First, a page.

Coping With Borderline Personality Disorder

June 27, 2014
Coping With Borderline Personality Disorder

Borderline personality disorder, or BPD, is a mental disorder defined by the National Institute of Mental Health as a mental illness in which people exhibit unstable behavior, moods and relationships. BPD affects 1.6 percent of American adults and is usually thought to manifest in early adulthood. About 75 percent of those affected with BPD are female as reported by Psych Central.

Causes and Symptoms of BPD

Borderline personality disorder is often both misdiagnosed and under diagnosed. Many times those who suffer from BPD also suffer from another disorder, making it harder to pinpoint. In order to diagnose someone with BPD, at least five of the following symptoms must be observed over a period of time:

  • Intense moods and mood swings with episodes lasting hours or even days
  • Extreme reactions to real or perceived abandonment
  • Volatile relationships
  • Reoccurring feelings of emptiness and/or boredom
  • Self-harming and suicidal behavior
  • Impulsivity that can lead to dangerous behavior
  • Paranoia and dissociative feelings brought on by stress
  • Distorted self-image
  • Inability to control intense anger

Someone who suffers from BPD has trouble maintaining healthy relationships, has extreme fears of rejection and abandonment, and may swing from very high highs to low lows. Risky, impulsive behavior can lead sufferers into potentially dangerous situations, making them often victims of violence. These symptoms create a pattern of behavior. One of the scariest symptoms of BPD is suicidal behavior. According to the NIMH, 80 percent of those diagnosed with borderline personality disorder exhibit suicidal behavior and 4 to 9 percent actually commit suicide. There is much debate as to what actually causes borderline personality disorder. Most researchers agree that it is most likely a combination of environmental and genetic factors. It is believed that those with inherited temperaments like impulsivity and aggression have a higher tendency to develop BPD. An unstable home life and rocky family relationships may lead to BPD also.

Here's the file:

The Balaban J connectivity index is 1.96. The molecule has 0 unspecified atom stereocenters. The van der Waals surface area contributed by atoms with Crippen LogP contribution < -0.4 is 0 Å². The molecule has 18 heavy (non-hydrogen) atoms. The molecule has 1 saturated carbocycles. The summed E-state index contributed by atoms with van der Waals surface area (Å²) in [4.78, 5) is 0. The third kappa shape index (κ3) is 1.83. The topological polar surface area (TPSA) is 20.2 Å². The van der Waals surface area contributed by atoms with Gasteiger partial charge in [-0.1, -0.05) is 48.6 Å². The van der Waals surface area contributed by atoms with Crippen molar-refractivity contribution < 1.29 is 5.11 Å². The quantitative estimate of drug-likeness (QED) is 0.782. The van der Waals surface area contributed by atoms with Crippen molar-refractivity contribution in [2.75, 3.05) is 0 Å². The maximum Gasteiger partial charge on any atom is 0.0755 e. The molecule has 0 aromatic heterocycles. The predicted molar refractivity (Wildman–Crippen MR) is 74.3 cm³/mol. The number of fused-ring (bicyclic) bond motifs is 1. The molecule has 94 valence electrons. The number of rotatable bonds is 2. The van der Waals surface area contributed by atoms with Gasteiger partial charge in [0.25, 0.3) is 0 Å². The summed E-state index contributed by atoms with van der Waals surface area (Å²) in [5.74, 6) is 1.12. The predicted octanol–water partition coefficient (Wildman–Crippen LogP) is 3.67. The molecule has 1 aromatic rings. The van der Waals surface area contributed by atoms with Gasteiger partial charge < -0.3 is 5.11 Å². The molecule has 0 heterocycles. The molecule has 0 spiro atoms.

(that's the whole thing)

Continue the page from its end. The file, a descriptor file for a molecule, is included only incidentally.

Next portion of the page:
Managing BPD

Coping with borderline personality disorder can seem daunting, however help is available. It is not a life sentence, and it can be managed. Some of the following have worked to help people manage BPD in daily life:

  • Learning coping skills for raging emotions
  • Expressing emotions via creative outlets like drawing, painting or writing
  • Performing relaxation exercises
  • Active problem-solving behaviors
  • Setting attainable and realistic goals
  • Seeking comforting surroundings
  • Listening to music that is opposite of the strong emotions felt
  • Taking a warm shower or bath
  • Setting a stable schedule
  • Calling someone to talk
  • Talking to people about triggering events or situations to help avoid them
  • Engaging in a physical activity or outlet
  • Learning about the disorder
  • Being patient and understanding that symptoms may improve gradually

Understanding the signs and symptoms of borderline personality disorder can go a long way toward healing. By identifying that these mood swings and intense emotions are not intentional, one can learn to recognize the warning signs and learn to cope. Self-awareness is key, and knowledge is power. The coping mechanisms listed above may be immediately helpful during an episode, but also they may not be enough long-term. Seeking professional help is often the best answer.

Treatment for BPD

A study run on those hospitalized and treated as inpatients for BPD indicates that after treatment as many as 70 percent no longer exhibited symptoms, and of those, 94 percent never exhibited symptoms again during the six years following the study. Treatment should be highly specific and individual.  A combination of medication and psychosocial therapy is usually recommended.Medications like olanzapine can help reduce symptoms like anxiety and depression but should taken only under the direct supervision and recommendation of a doctor. Clinical psychologist Marsha Linehan created an highly acclaimed therapy called dialectical behavior therapy or DBT which is a combination of cognitive behavioral therapy and life coping skills. DBT works by combining traditional therapy methods with an understanding and validation of the individual’s feelings. It focuses on situational awareness, attentiveness, and the concept of mindfulness. Individual therapy helps to reduce risky and life-threatening behaviors. Group therapy sessions work to teach core life skills to help develop a better self-image and more adept coping abilities. DBT also usually advocates that a therapist be available by telephone 24 hours a day to help avert crisis. Family support for those suffering from borderline personality disorder is imperative as well. Family members should be nonjudgmental, patient and understanding. Family support groups and training exist as additional support systems as well. Encouragement from a loved one can go a long way toward a successful outcome.